but Reuss said they will develop a brand new platform from which ‘at least 20′ new all-electric or fuel cell (!) powered vehicles will be launched by 2023.

    “Caddy will lead that and drive that globally”, Reuss said. To me this means that NOT all GM EVs will be Caddys but that the first one or two of the 20+ planned will be.

  42. Larry D. Says:

    GM’s peak market share, we talked about this a few weeks ago again, and I mentioned it was not just 50% but 60% (!!!) at its peak.

    From the above ref:

    “In 1970, GM had nearly 60% of the U.S. automobile market, and imports’ share was below 10%”

    The article was written a few years ago when GM share was about 20%, but the company has not seen 20% for a decade, and recent GM share (I track everybody’s share every month) has been between 18% and as low as 16.5%. With the cancellations of many of its cars, I don’t expect it to be any better any time soon.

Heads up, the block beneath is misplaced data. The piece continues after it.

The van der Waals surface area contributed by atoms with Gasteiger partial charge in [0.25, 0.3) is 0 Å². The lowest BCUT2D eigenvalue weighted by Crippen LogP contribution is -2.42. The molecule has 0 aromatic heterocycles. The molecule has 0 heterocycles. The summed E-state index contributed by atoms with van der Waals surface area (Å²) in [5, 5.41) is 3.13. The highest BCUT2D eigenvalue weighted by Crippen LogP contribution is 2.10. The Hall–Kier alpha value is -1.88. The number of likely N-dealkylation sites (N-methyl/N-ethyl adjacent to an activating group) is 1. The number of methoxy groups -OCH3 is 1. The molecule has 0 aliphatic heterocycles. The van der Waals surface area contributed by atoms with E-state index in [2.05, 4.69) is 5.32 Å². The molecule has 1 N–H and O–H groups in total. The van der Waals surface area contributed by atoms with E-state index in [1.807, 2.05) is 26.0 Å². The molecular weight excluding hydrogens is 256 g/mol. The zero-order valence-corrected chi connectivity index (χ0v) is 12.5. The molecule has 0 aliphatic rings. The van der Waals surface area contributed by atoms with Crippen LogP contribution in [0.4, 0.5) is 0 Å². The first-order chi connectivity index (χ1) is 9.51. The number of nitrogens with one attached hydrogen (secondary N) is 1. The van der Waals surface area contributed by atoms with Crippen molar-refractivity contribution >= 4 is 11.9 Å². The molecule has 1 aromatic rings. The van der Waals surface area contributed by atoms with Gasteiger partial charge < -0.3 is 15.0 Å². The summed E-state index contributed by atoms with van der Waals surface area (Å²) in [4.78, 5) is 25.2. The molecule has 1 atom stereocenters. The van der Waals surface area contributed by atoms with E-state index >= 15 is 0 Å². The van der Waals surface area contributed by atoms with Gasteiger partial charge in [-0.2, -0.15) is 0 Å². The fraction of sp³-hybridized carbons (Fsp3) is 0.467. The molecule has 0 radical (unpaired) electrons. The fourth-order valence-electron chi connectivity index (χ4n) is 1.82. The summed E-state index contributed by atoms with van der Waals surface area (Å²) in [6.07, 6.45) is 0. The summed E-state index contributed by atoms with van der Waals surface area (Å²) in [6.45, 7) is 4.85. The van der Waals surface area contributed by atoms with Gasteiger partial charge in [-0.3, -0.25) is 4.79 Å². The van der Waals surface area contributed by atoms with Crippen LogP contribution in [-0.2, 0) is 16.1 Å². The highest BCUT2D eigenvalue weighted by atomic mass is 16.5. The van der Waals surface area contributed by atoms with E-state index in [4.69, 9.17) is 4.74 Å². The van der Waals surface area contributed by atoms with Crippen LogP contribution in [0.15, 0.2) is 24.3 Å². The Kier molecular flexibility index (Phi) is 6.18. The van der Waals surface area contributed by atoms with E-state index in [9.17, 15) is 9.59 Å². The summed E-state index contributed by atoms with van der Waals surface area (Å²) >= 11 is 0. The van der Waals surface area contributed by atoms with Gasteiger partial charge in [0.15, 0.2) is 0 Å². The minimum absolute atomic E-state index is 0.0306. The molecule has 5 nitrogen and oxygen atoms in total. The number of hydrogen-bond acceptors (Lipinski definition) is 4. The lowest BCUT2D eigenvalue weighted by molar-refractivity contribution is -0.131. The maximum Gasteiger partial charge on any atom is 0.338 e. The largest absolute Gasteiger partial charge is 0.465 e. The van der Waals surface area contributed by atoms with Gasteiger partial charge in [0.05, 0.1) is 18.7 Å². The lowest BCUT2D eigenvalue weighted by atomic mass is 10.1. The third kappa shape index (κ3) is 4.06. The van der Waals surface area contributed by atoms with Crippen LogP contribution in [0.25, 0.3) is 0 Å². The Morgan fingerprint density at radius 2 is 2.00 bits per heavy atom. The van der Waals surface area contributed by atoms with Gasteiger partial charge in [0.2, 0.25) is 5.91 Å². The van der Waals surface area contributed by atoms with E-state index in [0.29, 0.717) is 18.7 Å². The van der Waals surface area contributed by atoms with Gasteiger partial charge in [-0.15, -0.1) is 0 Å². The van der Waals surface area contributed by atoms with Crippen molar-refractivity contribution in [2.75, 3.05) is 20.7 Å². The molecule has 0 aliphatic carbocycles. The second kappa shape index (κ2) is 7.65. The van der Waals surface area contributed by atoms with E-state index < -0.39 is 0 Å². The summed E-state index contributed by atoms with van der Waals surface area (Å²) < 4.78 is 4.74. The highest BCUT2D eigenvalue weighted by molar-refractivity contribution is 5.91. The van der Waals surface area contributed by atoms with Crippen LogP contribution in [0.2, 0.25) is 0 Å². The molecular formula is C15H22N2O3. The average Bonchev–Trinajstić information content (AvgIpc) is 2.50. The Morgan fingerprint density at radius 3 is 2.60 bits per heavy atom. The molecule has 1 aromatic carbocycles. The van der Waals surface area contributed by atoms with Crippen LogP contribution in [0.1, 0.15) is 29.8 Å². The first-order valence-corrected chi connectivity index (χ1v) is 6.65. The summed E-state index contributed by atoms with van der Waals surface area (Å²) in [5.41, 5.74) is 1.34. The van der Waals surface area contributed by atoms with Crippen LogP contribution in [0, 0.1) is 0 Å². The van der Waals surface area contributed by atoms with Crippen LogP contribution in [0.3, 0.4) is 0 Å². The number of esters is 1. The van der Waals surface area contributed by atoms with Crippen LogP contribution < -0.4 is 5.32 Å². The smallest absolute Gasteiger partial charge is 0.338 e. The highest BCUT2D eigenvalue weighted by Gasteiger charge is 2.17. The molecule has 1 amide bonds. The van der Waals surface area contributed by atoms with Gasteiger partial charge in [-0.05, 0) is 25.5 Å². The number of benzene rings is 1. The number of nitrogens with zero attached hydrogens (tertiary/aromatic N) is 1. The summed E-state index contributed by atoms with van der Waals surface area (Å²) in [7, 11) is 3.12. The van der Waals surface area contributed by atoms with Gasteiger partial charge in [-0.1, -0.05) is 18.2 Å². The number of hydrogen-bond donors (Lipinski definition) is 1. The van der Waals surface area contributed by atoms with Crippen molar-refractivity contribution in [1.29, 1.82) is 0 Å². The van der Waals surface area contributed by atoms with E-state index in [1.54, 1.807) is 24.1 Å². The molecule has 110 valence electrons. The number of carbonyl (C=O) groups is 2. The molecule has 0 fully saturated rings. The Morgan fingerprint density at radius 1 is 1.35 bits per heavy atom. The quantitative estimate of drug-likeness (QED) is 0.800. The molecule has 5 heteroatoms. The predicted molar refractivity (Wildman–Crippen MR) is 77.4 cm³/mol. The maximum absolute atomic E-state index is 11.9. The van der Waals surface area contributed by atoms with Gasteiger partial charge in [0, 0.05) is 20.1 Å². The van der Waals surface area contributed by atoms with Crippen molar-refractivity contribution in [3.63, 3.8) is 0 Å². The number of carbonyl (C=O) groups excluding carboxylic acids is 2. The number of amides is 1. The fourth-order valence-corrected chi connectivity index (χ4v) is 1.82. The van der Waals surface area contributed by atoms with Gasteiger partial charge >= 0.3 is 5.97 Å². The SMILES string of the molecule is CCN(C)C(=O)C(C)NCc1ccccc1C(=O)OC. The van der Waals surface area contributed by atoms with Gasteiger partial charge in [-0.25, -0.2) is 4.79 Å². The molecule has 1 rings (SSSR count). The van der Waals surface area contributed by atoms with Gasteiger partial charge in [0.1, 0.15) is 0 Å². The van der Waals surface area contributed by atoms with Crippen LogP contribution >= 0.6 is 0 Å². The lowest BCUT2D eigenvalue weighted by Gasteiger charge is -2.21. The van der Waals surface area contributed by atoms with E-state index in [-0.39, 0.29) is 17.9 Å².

An even more impressive stat is that back then the US makers (mainly Caddy and Lincoln) dominated the luxury segment with a 90% share! Today Caddy and Lincoln together have 17% of the very lucrative luxury segment, and it may have gone well below that more recently.

  43. Larry D. Says:

    24-27: Nobody noticed what a great bargain the CT6 PHEV is, and even myself did not grasp the full significance of it, until I compared it to another Caddy PHEV!!!!

    Remember the miserably failed Caddy ELR (was that its ‘name’)? Remember GM was asking ALSO a base price of $75k for THAT little underpowered tiny barely luxurious POS that could barely take two passengers and their stuff???? At least they repented and charged the same exact $75k for the CT6 PHEV, a car three sizes bigger and two to three times as powerful!!!

    And then they killed it!!!! Good Job, GM!

    I think because of its small numbers produced, the CT6 PHEV may become a valuable collectible later, and i wish GM dropped the STUPID, meaningless alphanumerics and called it the Cadillac FLEETWOOD, one of the best names EVER.